12. Your father may finally disown you. Oh, I forgot, you don't really care.
13. Everyone will finally realize just how psychotic you actually are.
14. Your balls will shrivel up and most likely fall off.
15. No doubt almost everyone will see your foreign policy was shit.
16. Paraguay may be too close to the US for you.
17. Because Iran can retaliate, Lebanon is viable, the PA is viable, Syria is viable, you may well trigger the destruction of Israel.
18. You will no longer be able to vacation in the Persian Gulf.
19. Quite possibly you'll see the sinking of one or more US warships.
20. Most likely many of the US's allies will lose thousands of people.
21. You will postpone and guarantee Iran's having nuclear weapons.
22. Its probable Iran won't be the last to develop nuclear weapons as that's the only way to keep you from attacking them.
23. You will prove beyond a doubt you are the most stupid fucker to ever lead a country...period.
24. The 23% approval rate you have may fall down to just members of the US Congress.
25. You will single handedly destroy what's left of the GOP. OK, that could be a good thing.
26. If you're lucky (we're all lucky?) this won't incite a world war.
27. Can you say military coup d’état? They've happened for lesser reasons.
28. You will crush the US economy which you've already decimated.
29. Billions of dollars in military aircraft will be lost. You don't think the Iranians won't fight back, do you?
30. Russia and China are nearby. They may decide its in their best interests to stop you. And China doesn't even have to intervene militarily. It could just call in its US debt. Huge fucking oops!
31. Then there are the American lives to be lost. Can't have enough of those can you, Bush?
This is a partial list. But its a start. Feel free to add to it in comments.
Saturday, August 11, 2007
Are you worried yet? Here's the latest from our overseas partners in the war on terror:
Armed police will use anti-terrorism powers to "deal robustly" with climate change protesters at Heathrow next week, as confrontations threaten to bring major delays to the already overstretched airport.
...."Should individuals or small groups seek to take action outside of lawful protest they will be dealt with robustly using terrorism powers. This is because the presence of large numbers of protesters at or near the airport will reduce our ability to proactively counter the terrorist act [threat]," the document says.
Note the clever excuse. No one seems to seriously believe that these protesters are either terrorists or plan to engage in terrorism, and normally any lawbreaking would be dealt with using ordinary police powers. However, the terrorism laws are said to apply here because the protesters — who object to a proposed expansion of the airport — "might reduce our ability to proactively counter" real terrorism. This is, needless to say, an excuse that could be trotted out for nearly anything more vigorous than sending a letter to the editor.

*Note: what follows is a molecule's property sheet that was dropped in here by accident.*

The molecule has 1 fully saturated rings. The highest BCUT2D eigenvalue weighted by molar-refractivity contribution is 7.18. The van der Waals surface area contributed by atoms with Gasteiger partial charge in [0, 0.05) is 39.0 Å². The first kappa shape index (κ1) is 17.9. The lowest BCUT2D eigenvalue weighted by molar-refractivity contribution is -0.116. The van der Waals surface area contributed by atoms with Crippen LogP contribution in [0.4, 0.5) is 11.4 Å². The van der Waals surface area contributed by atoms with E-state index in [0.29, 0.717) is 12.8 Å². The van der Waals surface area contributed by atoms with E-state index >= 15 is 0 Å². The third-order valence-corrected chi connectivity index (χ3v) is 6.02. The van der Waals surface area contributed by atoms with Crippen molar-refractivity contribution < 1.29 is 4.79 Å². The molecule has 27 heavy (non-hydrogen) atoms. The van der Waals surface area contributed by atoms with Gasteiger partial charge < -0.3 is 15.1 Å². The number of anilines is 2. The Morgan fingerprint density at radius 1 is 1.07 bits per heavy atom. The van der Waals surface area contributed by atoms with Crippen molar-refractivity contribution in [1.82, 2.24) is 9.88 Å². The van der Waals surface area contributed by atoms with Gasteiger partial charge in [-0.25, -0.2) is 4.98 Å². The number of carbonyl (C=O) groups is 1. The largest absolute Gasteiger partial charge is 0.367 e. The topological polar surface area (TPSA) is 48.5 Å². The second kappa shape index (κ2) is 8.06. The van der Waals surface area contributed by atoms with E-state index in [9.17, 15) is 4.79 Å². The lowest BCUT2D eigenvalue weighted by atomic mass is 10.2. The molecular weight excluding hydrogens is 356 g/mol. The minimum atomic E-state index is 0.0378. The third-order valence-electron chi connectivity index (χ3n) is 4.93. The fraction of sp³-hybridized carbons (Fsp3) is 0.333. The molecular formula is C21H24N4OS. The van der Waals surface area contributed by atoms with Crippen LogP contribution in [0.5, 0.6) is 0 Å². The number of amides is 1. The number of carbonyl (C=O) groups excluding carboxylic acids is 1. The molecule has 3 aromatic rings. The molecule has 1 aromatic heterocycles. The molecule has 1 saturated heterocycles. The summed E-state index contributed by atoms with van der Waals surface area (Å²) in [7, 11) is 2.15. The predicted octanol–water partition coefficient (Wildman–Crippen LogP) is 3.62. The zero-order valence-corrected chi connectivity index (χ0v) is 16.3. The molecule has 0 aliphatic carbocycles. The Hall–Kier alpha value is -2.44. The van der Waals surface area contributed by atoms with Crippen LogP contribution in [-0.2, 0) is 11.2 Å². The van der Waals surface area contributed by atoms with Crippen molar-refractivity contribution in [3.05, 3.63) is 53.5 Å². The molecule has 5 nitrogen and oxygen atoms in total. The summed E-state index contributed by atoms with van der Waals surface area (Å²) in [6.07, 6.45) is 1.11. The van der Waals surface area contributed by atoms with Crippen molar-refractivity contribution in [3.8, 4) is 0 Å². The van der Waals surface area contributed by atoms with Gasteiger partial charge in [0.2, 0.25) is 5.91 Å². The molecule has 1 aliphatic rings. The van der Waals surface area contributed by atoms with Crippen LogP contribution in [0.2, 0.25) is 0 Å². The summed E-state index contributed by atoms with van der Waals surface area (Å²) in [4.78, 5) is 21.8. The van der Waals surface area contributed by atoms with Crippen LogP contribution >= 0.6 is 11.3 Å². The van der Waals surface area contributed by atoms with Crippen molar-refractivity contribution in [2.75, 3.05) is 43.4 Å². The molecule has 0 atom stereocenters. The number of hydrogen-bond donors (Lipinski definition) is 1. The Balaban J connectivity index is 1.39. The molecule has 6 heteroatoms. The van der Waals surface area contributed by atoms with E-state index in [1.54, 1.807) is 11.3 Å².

This is happening in Britain, not America, and it's not Armageddon. Which is a country where the top elected official can state that his predecessor's invasion of Iraq was a stupid idea, and still get elected. Rather unlike America.
So yes, it is rather Orwellian (especially the reason proffered), on a scale just as Orwellian as fenced-in Free Speech Zones (NY Repub Convention, LA Dem Convention) far from the political speech-making venues.
Still, when civil libertarian types start warning about slippery slopes, this is what they're talking about. Anyone who can't imagine how this stuff can be misused just isn't exercising their imagination.
I love the way New Yorkers take no prisoners:
Republican presidential hopeful Rudy Giuliani said Friday that he misspoke when he said he spent as much time, if not more, at ground zero exposed to the same health risks as workers combing the site after the Sept. 11 attacks.Every time Rudy tries to hype his manly ground zero bonafides these guys are going to be out there smacking him down. This stuff didn't happen on the Mekong Delta 35 years ago. This happened very recently in the media capital of the world. His movements were well documented. You have to be a truly grandiose psychopath not to think comments like this will not come back to haunt you. Of course, that's exactly what he is.
"I think I could have said it better," he told nationally syndicated radio host Mike Gallagher. "You know, what I was saying was, 'I'm there with you.'"
The former New York mayor upset some firefighters and police officers when he said Thursday in Cincinnati that he was at ground zero "as often, if not more, than most of the workers."
"I was there working with them. I was exposed to exactly the same things they were exposed to. So in that sense, I'm one of them," he told reporters at a Los Angeles Dodgers-Cincinnati Reds baseball game.
Fire and police officials responded angrily, saying Giuliani did not do the same work as those involved in the rescue, recovery and cleanup from the 2001 terrorist attacks, which left many workers sick and injured.